The cross-sectional data used in this study provide only a snapshot of prevalence. Longitudinal research or record linkage could provide useful evidence that tracks the factors associated with age-related changes in health and disability and demand for services among Indigenous people. Community level studies with validated tools to assess health conditions in older people may clarify some of the questions raised by this study.
It appears that current rationales for using a planning age for Indigenous people 20 years younger than the age used for non-indigenous people are not well substantiated. Only some conditions associated with ageing appear to affect Indigenous people earlier than other Australians and the construct of ‘early ageing’ based on this explanatory framework is uncertain. The estimated gap between Indigenous and non-indigenous life expectancy in later life is ~6 years. But does the policy also need to change or just the rhetoric used to justify it? A fuller understanding of the patterns of need for assistance and of aged care service use by Indigenous Australians aged 50–69 years and those aged 70 and over is required to determine whether age 50 is a good basis for defining the Indigenous target population for aged care services, and we are undertaking research to this end.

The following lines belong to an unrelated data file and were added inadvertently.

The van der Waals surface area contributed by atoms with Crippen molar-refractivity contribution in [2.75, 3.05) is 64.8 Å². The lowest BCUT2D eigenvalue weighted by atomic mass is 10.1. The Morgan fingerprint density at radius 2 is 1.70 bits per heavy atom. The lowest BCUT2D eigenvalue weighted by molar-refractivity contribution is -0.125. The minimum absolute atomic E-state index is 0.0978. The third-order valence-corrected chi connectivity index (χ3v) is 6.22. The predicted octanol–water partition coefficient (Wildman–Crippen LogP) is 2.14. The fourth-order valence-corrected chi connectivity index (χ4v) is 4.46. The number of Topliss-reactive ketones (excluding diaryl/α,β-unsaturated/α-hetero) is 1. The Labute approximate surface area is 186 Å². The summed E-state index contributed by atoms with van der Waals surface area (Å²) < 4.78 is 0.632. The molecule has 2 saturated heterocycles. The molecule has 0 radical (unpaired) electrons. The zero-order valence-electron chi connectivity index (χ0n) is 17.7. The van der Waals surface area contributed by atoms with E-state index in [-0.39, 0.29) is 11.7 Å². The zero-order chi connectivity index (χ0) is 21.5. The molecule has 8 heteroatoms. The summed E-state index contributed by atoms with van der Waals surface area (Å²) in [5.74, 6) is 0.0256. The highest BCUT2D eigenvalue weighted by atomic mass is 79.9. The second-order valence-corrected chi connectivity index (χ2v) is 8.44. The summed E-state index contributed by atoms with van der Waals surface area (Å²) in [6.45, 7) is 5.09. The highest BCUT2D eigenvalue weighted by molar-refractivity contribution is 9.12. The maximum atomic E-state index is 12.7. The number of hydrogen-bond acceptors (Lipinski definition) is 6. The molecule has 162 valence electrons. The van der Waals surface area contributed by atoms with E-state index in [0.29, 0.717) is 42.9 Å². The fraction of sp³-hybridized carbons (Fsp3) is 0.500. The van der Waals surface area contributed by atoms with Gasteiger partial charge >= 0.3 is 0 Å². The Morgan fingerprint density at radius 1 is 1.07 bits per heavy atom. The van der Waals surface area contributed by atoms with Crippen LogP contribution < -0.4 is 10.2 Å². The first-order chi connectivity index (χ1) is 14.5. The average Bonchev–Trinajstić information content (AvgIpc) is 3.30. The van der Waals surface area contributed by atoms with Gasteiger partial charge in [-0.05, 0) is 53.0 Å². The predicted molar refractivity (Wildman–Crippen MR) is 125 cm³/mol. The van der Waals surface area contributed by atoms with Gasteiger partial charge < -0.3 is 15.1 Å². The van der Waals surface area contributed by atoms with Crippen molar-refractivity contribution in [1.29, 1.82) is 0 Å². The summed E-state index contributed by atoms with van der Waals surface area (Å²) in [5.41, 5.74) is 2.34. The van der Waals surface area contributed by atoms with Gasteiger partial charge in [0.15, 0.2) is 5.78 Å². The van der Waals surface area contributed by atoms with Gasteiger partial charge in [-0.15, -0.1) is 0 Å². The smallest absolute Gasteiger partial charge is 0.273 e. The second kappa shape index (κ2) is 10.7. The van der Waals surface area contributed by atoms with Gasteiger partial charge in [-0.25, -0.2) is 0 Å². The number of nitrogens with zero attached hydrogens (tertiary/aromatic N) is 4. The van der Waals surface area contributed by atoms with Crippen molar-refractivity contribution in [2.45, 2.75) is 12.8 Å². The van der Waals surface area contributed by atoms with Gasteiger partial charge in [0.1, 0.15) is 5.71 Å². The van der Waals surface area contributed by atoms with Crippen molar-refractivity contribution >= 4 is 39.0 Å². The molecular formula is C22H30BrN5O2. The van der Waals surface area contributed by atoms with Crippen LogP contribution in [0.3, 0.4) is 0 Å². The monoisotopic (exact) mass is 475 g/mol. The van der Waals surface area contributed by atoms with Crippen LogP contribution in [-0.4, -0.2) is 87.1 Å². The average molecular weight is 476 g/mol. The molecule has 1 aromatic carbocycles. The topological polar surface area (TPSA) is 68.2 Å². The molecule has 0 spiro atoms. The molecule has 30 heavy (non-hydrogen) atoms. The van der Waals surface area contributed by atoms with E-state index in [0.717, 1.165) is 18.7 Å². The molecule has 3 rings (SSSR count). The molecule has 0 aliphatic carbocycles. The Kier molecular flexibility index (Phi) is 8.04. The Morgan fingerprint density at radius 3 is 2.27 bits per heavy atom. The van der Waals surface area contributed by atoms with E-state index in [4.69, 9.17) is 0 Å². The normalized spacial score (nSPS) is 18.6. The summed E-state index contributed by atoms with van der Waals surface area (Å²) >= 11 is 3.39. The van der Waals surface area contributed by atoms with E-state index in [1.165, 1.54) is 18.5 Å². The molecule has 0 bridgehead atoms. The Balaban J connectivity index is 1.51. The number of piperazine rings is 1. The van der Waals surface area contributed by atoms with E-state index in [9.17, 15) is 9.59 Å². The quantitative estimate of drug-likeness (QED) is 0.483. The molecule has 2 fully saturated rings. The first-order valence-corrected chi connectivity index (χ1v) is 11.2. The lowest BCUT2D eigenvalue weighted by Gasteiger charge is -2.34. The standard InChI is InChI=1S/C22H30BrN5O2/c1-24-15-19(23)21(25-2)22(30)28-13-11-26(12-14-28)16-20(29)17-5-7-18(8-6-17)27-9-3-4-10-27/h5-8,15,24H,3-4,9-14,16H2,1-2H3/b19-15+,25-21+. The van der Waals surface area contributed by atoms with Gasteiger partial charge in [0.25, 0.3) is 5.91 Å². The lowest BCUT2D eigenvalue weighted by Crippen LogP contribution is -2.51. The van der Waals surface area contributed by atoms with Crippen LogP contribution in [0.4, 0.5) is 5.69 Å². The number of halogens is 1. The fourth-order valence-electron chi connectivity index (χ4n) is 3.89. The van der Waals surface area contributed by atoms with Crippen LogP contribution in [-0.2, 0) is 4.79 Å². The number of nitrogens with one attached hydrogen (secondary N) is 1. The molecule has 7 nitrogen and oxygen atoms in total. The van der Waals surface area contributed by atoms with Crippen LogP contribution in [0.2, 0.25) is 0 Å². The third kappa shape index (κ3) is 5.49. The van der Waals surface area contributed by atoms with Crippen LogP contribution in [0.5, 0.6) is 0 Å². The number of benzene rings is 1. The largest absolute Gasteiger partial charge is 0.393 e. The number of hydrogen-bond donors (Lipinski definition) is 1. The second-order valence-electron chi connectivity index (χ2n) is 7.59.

Our results raise questions about how the ‘early ageing’ concept shapes how needs are met and what is left out. The much higher prevalence of preventable chronic conditions among Indigenous Australians in middle-age groups needs to be addressed as such. The current focus and type of services provided by the aged care system may not be the best way to respond to the excessive burden of chronic disease and disability of middle-aged Indigenous people. The lower age criteria may contribute to the stereotyping of this group as passive and irreversibly reliant on care.9 Indigenous people in their fifties are not old. A decline into dependence at this age is not inevitable.